OSHA official discusses staying safe on farms

posted Jan. 9, 2018 7:19 a.m. (CDT)
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by / Jenessa Freidhof, Regional Editor | jenessa.freidhof@ecpc.com

STEVENS POINT — Agriculture is a dangerous industry, with more than 200 agricultural workers suffering a lost-work-time injury every day, according to the Centers for Disease Control and Prevention. Mary Bauer, outreach person for the Eau Claire Occupational Safety and Health Administration office, discussed some of the ways OSHA works to make agricultural workplaces safer during a Jan. 4 Agriculture Safety Connection Seminar.

Farmers often continue to do things the same way as they have always done until something bad happens, Bauer said. Instead of following that approach, she said farmers should identify the risks on their farms and find ways to mitigate them or remove them completely.

“You don’t want an accident to be the moment you change your ways,” Bauer said.

Bauer noted an accident that happened near Eau Claire several years ago when a farm worker who had been working a significant amount of time drove a skid loader into a manure pit and drowned.

“It was brown on brown and he couldn’t see where the change in elevation was. The farmer noticed he was missing along with their skid loader and ended up dropping a chain into the pit and heard it clank against the skid loader,” Bauer said.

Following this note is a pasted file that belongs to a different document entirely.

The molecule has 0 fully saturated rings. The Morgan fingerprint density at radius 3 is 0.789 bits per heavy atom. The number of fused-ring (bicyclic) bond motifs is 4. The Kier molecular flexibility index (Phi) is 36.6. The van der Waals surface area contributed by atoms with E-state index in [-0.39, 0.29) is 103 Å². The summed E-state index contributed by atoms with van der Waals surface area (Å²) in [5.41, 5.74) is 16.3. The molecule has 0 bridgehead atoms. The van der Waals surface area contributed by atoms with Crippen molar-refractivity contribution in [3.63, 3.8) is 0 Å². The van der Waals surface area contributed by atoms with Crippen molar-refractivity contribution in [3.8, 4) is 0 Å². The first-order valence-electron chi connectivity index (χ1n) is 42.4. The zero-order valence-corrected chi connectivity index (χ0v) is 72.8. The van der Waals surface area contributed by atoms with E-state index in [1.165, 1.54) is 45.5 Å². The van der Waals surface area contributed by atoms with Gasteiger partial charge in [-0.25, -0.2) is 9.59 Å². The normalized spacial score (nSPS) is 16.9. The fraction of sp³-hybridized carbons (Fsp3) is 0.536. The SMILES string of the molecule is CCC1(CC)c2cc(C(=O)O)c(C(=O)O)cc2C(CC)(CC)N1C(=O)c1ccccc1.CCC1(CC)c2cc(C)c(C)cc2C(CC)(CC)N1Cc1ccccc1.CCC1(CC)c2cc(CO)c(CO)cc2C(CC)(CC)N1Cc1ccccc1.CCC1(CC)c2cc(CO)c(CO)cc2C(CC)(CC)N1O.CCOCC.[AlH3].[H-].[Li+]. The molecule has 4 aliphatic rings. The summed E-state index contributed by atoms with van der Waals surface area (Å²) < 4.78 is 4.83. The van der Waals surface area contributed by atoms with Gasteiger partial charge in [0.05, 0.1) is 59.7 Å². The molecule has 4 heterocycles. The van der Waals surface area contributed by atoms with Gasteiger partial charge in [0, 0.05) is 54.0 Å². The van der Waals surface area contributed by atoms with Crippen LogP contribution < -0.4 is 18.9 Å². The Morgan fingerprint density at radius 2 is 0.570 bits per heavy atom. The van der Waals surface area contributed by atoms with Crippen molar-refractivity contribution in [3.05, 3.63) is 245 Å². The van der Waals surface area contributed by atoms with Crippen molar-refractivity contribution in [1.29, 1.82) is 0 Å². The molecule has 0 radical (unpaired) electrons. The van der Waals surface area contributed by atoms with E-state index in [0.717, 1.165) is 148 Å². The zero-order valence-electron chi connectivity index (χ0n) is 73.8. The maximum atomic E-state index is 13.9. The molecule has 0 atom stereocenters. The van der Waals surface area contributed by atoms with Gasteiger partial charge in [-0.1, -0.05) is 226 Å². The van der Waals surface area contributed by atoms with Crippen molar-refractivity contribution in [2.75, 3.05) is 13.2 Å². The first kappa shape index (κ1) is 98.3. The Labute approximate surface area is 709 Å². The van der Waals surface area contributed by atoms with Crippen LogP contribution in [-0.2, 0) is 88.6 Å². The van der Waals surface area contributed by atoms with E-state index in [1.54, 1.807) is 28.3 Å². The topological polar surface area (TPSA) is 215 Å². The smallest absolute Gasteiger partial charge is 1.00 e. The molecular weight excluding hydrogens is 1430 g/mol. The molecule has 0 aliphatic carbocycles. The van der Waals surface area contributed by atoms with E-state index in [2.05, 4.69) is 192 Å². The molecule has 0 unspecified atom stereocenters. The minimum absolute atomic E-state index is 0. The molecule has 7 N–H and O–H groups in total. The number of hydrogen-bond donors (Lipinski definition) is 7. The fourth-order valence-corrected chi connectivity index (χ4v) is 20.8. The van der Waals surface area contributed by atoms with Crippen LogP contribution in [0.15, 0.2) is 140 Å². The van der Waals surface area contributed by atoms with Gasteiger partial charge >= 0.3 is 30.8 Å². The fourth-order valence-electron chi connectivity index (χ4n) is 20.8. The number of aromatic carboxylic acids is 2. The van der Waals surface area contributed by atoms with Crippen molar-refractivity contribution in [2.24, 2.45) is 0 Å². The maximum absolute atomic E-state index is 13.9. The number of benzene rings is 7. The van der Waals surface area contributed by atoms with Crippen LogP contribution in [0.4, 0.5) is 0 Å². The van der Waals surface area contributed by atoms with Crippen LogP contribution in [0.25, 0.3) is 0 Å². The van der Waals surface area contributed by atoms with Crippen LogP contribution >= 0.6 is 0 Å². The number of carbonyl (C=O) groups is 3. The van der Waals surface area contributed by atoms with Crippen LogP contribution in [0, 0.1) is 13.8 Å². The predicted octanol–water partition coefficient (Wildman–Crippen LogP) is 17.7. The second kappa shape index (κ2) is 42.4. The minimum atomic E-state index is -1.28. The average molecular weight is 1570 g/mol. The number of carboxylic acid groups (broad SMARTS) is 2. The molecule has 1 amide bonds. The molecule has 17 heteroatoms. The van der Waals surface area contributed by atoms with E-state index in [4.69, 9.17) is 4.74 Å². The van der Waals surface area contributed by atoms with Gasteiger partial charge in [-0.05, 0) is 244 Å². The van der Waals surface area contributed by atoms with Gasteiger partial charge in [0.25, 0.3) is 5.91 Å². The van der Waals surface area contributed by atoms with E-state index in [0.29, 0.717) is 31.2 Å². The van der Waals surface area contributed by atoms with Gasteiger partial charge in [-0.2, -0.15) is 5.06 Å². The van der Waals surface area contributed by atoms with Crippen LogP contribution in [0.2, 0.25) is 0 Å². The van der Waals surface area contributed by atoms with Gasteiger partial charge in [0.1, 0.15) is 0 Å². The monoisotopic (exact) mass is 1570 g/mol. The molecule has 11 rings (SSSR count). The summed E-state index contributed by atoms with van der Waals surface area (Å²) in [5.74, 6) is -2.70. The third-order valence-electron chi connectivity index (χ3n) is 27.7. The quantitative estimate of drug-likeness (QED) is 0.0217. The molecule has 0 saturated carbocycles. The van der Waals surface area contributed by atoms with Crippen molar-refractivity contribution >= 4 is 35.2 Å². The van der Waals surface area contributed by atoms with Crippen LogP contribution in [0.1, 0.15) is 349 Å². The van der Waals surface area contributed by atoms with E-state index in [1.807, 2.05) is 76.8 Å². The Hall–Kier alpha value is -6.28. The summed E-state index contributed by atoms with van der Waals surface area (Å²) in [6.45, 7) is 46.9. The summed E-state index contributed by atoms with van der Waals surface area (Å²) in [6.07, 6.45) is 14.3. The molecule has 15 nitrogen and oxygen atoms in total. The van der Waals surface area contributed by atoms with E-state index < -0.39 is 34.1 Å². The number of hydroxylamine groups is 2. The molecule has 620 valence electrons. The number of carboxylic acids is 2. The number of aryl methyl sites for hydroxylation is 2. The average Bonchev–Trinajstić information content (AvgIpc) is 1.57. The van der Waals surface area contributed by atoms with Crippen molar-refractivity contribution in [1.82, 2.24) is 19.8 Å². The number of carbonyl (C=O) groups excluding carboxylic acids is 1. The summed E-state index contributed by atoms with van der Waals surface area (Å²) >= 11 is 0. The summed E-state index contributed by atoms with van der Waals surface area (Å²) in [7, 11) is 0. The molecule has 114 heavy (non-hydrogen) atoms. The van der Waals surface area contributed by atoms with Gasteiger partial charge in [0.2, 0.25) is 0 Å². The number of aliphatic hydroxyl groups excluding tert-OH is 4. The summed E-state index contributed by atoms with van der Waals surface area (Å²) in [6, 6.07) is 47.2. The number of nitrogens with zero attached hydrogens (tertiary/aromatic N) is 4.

After the accident, OSHA began the Dairy Local Emphasis Program as well as outreach programs to help dairy farm owners with at least 11 employees keep their employees safer. The Dairy Dozen, as it became known, listed out 12 areas to look at and what requirements there were for those areas to maximize safety. The program was concluded in 2017 after being very successful.

Despite the program’s conclusion, Bauer said a farmer is still required to report to OSHA a farm accident that results in an employee being hospitalized, suffering amputation, loss of an eye or death. OSHA then evaluates the accident to determine the contributing factors.

“We don’t investigate everything because we don’t have the manpower to do that, but we look at if it was a freak accident or something that is repeatable or due to lack of procedure,” Bauer said. They also look at the work conditions and condition of the employee to determine how that affected the accident.

Bauer said employees have the right to reasonable means of reporting accidents with no threat of retaliation from the employer. This means all employees need to understand what the reporting process for that employer is and there shouldn’t be any programs that deter reporting such as incentives for not having an accident during a certain time frame.

When it comes to agriculture, Bauer said it is hard to set standards for the industry because it is so different across the board. For that reason, agriculture is exempt from virtually any new standard that is written and instead is covered under standards 29 CFR 1928, 29 CFR 1910 and the General Duty Standards.

Bauer said agriculture ranks among the top 10 most dangerous jobs, so it is important that owner-operators are educating their employees about the risks and ways to avoid an accident at the workplace.

“Safety is for you, your co-workers, your family and your community. Your decisions affect everyone,” Bauer said.

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